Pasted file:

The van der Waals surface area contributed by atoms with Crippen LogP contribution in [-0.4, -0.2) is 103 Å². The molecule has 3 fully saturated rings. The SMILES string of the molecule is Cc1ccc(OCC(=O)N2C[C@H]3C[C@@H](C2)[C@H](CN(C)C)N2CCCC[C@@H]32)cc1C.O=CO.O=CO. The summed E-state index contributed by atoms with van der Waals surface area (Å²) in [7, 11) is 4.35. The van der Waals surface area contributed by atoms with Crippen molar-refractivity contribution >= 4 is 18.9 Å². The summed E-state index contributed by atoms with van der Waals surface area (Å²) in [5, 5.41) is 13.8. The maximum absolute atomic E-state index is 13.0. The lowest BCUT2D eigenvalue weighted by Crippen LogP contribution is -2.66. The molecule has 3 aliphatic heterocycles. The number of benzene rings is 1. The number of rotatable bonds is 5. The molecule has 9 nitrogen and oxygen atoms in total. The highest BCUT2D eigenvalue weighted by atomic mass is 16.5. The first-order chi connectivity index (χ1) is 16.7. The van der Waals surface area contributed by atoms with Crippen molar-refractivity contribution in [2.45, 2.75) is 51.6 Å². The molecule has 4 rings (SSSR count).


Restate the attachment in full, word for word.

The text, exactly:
The van der Waals surface area contributed by atoms with Crippen LogP contribution in [-0.4, -0.2) is 103 Å². The molecule has 3 fully saturated rings. The SMILES string of the molecule is Cc1ccc(OCC(=O)N2C[C@H]3C[C@@H](C2)[C@H](CN(C)C)N2CCCC[C@@H]32)cc1C.O=CO.O=CO. The summed E-state index contributed by atoms with van der Waals surface area (Å²) in [7, 11) is 4.35. The van der Waals surface area contributed by atoms with Crippen molar-refractivity contribution >= 4 is 18.9 Å². The summed E-state index contributed by atoms with van der Waals surface area (Å²) in [5, 5.41) is 13.8. The maximum absolute atomic E-state index is 13.0. The lowest BCUT2D eigenvalue weighted by Crippen LogP contribution is -2.66. The molecule has 3 aliphatic heterocycles. The number of benzene rings is 1. The number of rotatable bonds is 5. The molecule has 9 nitrogen and oxygen atoms in total. The highest BCUT2D eigenvalue weighted by atomic mass is 16.5. The first-order chi connectivity index (χ1) is 16.7. The van der Waals surface area contributed by atoms with Crippen molar-refractivity contribution in [2.45, 2.75) is 51.6 Å². The molecule has 4 rings (SSSR count).